EVALMOUS study held between 1st June 2015 and 31st October 2016 and aimed to assess the effectiveness of mosquito nets used by pregnant women and other members of their household in preventing malaria. The first 576 women from the RECIPAL primary cohort who agreed to participate were included in EVALMOUS study before their pregnancy and the first 240 of them to become pregnant were followed throughout the first trimester of pregnancy. Women were visited at three home visits: a first visit was performed before pregnancy and two visits during the first trimester of pregnancy. During these visits, a questionnaire was administered to the women in order to evaluate the indicators related to LLIN, namely: possession, use and physical integrity. At the last visit the mosquito net used by the pregnant women was taken for laboratory testing to assess their bio-efficacy and replaced by new ones provided by the study. Physical integrity and bio-efficacy of the LLINs were determined by the field workers using the standard WHO protocol [20].

Variables

Outcome variable

Malaria infection during the first trimester of pregnancy was defined as a positive blood smear and/or a positive RDT before 15 weeks of gestation (estimated by early ultrasound scan). Timing of malaria infection was determined based on gestational age.

Independent variables

At each visit during the study (before pregnancy and during the first trimester of pregnancy), the use of mosquito net was defined as a binary variable, “good” if LLIN was reported to be used every day of the week preceding the visit and if it was properly installed after inspection by the investigator.

The physical integrity of nets was characterized by a hole index (hi) resulting from the characterization of the holes according to WHO protocol [20]. A mosquito net with a hi between 0 and 64 was considered as in “good” condition, a hi between 65 and 642 as in an “acceptable” state and a hi greater than 643 as in a “bad” state.

Bio-efficacy of LLIN was based on both kd60 (knock-down 60 min) and 24 h-death (mortality after 24 h) of female Anopheles gambiae “Kisumu strain” 2–5 days after exposure to LLIN through standard WHO cone. A LLIN was declared bio-effective when the kd60 rate induced by this LLIN is greater than or equal to 95% or when the mortality rate induced by it is greater than or equal to 80% [20].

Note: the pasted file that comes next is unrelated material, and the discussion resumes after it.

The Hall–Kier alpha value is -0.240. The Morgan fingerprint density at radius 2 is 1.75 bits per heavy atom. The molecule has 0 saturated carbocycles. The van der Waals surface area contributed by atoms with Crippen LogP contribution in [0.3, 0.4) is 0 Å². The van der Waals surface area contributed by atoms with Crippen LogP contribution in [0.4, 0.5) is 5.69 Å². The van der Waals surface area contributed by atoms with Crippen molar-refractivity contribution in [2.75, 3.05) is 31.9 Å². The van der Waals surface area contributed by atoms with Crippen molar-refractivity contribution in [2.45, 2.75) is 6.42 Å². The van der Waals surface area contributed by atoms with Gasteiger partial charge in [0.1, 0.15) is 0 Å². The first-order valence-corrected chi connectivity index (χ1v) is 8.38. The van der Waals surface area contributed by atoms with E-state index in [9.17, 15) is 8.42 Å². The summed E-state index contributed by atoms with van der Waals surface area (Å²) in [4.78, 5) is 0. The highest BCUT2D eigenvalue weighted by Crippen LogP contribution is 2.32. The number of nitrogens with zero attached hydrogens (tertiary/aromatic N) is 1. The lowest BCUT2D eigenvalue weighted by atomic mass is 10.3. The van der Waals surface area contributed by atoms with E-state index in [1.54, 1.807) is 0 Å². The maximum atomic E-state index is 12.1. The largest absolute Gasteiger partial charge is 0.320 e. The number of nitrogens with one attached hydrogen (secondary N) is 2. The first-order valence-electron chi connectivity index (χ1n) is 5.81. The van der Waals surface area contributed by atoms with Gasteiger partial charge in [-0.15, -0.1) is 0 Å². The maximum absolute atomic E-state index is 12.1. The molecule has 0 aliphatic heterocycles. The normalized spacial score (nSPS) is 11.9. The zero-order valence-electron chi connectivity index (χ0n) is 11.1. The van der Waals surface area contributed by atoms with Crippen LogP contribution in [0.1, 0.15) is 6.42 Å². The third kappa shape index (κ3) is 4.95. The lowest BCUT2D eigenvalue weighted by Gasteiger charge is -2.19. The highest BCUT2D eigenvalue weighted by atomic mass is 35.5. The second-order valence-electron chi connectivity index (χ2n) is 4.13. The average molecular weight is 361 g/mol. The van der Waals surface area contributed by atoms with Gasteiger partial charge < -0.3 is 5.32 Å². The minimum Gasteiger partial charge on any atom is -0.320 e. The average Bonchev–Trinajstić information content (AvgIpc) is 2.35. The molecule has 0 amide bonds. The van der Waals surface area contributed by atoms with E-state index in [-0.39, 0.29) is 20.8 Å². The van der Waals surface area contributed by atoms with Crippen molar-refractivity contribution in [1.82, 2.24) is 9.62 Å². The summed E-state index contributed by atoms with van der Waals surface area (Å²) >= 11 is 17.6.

Statistical analysis

First, we did a descriptive analysis of the general characteristic of the women at baseline (sociodemographic, the characteristics of the LLINs and the malaria before pregnancy).

Univariable analysis

We studied the relationship between the time to onset of the first malaria infection in the first trimester of pregnancy and each of the independent variables by a univariable Cox regression model. For each covariate, the proportional risk hypothesis was verified using the overall “p” of the Schoenfeld residue-based test. For the continuous covariates, the linearity hypothesis was verified. The comparison between the Kaplan-Meier curves of the different categories of qualitative variables was carried out by a log rank test.

Multivariable analysis

The malaria infection and the LLINs indicators were available for 190 pregnant women out of the 240. We compared the 190 pregnant women included in the multivariable analysis and the 50 excluded women according to the age (t-test), the gestational rank, the residence area and the malaria infection before pregnancy. The comparison of the age in the two groups was performed by a t-test whereas the categorical variables were compared using a Chi2 test.

A multivariable Cox regression model was used. Adjustment factors were age (in years) of the pregnant women (quantitative variable recoded in quartiles); the gestational rank (less than 3 pregnancies/more than 3 pregnancies; marital status (unmarried/married); pre-pregnancy malaria infection during the pre-pregnancy visit; ethnicity (Toffin/other); level of education (literate/illiterate); occupational status (employed/unemployed) and residential area (lake area/land area).

First, all covariates were introduced in the model and a backward step-by-step strategy was performed to eliminate non-significant cofactors. At the end of the analysis, only the cofactors associated with the variable to be explained at the 5% p-value threshold were retained in the final model in addition to the LLIN indicator variables. As we considered in this study one-sided alternative hypotheses (i.e. better use, better physical integrity and better bio-efficacy would confer protection against malaria), we used one-sided p-values with a threshold of significance at 5%.

During the study, six pregnant women had at least 2 malaria infections during the first trimester of pregnancy. In order to assess the determinants of the number of infections, we performed a multivariable Poisson regression model, regressing the same covariates (as in the Cox model) on the number of infections in the first trimester. In addition, in order to take into account the different number of measures between the women, an offset (the log of the number of visits) has been introduced in the model.